BMA attacks trade over advertising

The British Medical Association has once again attacked the drinks industry and said alcohol advertisements should be vetted more rigorously by watchdogs.

Two articles appearing in the latest British Medical Journal criticise alcohol advertising and the Portman Group.

In a separate editorial Trish Groves, BMJ deputy editor, has called for a clampdown on alcohol promotions and a minimum price per unit of alcohol.

Professor Gerard Hastings, director of the Institute for Social Marketing at the University of Stirling, has written that self-regulatory controls for advertising are “failing” after analysing a sample of internal marketing documents from four alcohol producers and their communications agencies.

Hastings was instrumental in bringing in the ban on tobacco advertising and tighter restrictions on high-fat food advertising.

The documents were made available as part of the House of Commons Health Select Committee alcohol inquiry and included client briefs, media schedules, advertising budgets and market research reports from Beverage Brands, Diageo, Halewood and Molson Coors.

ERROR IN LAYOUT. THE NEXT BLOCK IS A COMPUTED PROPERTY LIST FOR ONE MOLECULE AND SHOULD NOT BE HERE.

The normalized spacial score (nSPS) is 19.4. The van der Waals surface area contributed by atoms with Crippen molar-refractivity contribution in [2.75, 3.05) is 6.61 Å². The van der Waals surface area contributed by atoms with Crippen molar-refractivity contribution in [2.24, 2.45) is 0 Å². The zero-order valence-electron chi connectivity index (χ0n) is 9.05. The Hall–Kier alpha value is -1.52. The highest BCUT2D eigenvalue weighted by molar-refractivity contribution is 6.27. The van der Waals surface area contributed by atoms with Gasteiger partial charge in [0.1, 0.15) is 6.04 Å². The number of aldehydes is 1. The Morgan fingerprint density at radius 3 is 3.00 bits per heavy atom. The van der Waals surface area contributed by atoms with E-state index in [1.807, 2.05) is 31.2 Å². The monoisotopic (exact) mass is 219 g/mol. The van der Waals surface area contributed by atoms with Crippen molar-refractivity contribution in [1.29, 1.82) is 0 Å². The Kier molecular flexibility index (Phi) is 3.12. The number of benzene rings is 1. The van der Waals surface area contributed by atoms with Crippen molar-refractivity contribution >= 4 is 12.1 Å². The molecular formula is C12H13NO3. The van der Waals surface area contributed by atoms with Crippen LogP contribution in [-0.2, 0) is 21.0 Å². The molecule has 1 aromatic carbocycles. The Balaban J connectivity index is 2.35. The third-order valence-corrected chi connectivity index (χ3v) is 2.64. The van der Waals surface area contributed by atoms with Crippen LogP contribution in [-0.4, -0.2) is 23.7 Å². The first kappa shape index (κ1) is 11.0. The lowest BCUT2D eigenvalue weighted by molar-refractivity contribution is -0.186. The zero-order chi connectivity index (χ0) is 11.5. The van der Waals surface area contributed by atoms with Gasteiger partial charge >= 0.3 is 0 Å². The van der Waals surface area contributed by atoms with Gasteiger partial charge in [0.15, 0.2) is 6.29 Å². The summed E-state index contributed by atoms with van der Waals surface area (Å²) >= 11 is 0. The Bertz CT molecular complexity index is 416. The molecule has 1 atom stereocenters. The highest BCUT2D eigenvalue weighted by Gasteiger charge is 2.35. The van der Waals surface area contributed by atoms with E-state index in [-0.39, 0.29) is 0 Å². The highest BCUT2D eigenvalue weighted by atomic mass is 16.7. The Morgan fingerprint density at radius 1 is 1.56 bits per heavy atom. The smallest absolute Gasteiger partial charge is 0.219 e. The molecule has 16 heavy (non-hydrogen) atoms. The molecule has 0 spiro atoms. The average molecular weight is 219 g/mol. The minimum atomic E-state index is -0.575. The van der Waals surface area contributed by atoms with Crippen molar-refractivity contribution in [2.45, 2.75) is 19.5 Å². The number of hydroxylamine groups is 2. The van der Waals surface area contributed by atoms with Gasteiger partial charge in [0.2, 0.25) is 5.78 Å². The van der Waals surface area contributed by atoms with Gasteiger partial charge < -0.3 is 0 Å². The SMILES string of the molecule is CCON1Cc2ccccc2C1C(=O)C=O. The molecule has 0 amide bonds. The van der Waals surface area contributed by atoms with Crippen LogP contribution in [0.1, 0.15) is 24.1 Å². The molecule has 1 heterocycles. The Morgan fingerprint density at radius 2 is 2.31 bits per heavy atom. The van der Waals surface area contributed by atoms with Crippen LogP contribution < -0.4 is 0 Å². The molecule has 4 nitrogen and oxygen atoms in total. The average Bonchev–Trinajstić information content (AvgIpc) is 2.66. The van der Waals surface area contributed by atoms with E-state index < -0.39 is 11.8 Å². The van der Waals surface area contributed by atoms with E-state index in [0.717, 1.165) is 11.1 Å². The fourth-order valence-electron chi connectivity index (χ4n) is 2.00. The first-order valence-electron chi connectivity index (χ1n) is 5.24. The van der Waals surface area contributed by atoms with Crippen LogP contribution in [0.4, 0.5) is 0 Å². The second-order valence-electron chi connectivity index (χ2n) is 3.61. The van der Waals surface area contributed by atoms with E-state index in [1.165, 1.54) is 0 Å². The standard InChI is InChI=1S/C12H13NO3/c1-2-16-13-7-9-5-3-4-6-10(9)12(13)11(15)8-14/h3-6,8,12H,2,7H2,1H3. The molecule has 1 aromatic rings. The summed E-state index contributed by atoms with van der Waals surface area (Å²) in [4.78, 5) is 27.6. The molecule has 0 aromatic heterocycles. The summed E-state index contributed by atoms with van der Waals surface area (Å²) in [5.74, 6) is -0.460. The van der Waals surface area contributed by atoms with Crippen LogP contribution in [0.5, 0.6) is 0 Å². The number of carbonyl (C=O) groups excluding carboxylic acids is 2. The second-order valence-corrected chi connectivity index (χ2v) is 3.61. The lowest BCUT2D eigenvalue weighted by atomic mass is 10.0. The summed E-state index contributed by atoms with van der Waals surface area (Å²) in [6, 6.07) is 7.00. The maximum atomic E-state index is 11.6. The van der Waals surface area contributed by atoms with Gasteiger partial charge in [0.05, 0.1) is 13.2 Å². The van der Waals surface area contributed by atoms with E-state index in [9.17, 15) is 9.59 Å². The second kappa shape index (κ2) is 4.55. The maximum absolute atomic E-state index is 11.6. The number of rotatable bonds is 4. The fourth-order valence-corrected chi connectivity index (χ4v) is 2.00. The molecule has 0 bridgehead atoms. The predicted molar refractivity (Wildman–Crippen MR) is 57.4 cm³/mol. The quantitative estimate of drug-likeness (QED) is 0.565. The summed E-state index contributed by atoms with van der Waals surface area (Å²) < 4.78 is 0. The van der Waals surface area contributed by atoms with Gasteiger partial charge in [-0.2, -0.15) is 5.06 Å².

Hastings said despite a ban on encouraging drunkenness and excess, he found many references to “unwise and immoderate” drinking, “suggesting increasing consumption is a key promotional aim”.

The reports also call for sponsorship to be covered by the regulations, and “much greater scrutiny” for digital media.

Particular efforts should also be made to protect children from alcohol advertising, they claimed, such as banning billboards and posters near schools and restricting TV, radio and cinema ads.

David Poley, Portman Group chief executive, said: “We are proud of the regulatory system for alcohol in the UK, which is admired across the world.

“Gerard Hastings trawled through thousands of pages of internal company marketing documents on behalf of the Health Select Committee.

“He failed to find any evidence of actual malpractice and therefore resorts to slurs and innuendos.

“We wish Gerard Hastings would publish his criticisms in an advertisement. The ASA could then rightly ban it for being misleading.”

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